Helpful Answer (6)
Report

Thank you for your great advise. I agree with you that there has to be something more than my mother driving my husband away. I will look into any senior centers in the area as I believe that would do her good.
Helpful Answer (0)
Report

If that all it takes to make him leave then you are probably well rid of him. There is most likely something more underlying his desire for a "normal" life. Which, traditionally, has not been just the so-called nuclear family. Given that, however, you should probably see what kinds of changes you can make to ease the running back and forth for YOUR OWN mental health and peace of mind. When I was growing up my mother's father lived with us (after he was widowed). Later my other grandparents stayed with my parents (when necessary). Now, I am staying with my mother so that she can stay in her own home.

There are so many ways to adapt a situation that I am sure you will be able to come up with something. Since you are working, maybe you can afford some help in the form of a Visiting Nurse? Or something similar. It all depends, of course, on how much help you mother needs. If she's just lonely maybe there is a senior center nearby where she can make friends and have something of a social life.
Helpful Answer (1)
Report

Caregiving takes its toll on every aspect of your life: relationships, health, jobs, friendships. As Emerald said above, you need to pace yourself. Decide which things your Mom really needs and do those first...the rest comes if you have extra time.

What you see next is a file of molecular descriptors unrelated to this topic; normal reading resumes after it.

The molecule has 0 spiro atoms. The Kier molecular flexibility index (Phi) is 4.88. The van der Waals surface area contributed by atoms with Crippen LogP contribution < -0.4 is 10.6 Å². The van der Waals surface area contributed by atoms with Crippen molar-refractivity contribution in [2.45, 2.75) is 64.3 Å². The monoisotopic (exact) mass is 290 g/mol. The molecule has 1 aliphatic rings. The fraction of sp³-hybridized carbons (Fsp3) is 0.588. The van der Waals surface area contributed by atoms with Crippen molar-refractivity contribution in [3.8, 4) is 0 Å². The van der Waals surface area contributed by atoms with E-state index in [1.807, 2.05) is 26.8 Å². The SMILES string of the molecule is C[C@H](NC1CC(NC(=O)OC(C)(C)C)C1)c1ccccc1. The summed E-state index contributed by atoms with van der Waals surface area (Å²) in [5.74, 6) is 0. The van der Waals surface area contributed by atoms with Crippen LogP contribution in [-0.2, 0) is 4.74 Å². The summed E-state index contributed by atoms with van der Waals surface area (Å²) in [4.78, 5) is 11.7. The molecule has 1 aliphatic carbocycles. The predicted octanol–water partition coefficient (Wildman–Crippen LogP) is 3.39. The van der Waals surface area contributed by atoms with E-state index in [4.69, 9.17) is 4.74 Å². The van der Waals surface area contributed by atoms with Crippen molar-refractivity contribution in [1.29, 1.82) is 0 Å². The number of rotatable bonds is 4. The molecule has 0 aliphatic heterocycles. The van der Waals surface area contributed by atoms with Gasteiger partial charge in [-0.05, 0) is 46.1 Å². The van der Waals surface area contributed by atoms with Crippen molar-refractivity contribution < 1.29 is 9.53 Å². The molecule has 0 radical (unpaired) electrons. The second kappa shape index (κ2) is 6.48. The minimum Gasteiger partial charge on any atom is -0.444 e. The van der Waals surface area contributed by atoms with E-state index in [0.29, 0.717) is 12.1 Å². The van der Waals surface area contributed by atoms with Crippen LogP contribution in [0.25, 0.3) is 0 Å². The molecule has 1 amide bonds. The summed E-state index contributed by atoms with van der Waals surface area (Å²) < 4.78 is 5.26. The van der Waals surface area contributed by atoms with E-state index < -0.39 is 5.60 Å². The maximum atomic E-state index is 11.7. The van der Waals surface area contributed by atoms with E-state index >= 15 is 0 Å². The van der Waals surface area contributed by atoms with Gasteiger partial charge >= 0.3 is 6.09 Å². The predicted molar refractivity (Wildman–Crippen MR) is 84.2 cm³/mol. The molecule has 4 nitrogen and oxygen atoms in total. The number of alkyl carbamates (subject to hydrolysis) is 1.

I am so sorry that the hub has decided to "check out." I wonder how he would feel if it were he that needed the care and you decided that you just wanted your "normal life" back. No blame game here, but I thought marriage was for better or worse.
Have you had an honest discussion with him? Have you tried counseling? Were there other issues that did not involve the care of your Mom?
I guess I find it hard to believe that a spouse would leave because you were caring for a loved one in need. I am so sorry this is happening to you. I hope you two can work on a good compromise and then stick to it.
take care,
Lilli
Helpful Answer (1)
Report

Save your marriage. My husband had a big, long talk with me. When my mom was first widowed I went over every time she called - this went on for almost 5 years. Then he said we needed family time and I was also neglecting the youngest who still lived at home (she is a teen). I woke up. We help out if it is a true emergency. We take her to church and back home. Once a month we go shopping, run errands, etc. for no more than 4 hours. If she is lonely, she is to call my siblings. Good luck!
Helpful Answer (2)
Report

This question has been closed for answers. Ask a New Question.
Subscribe to
Our Newsletter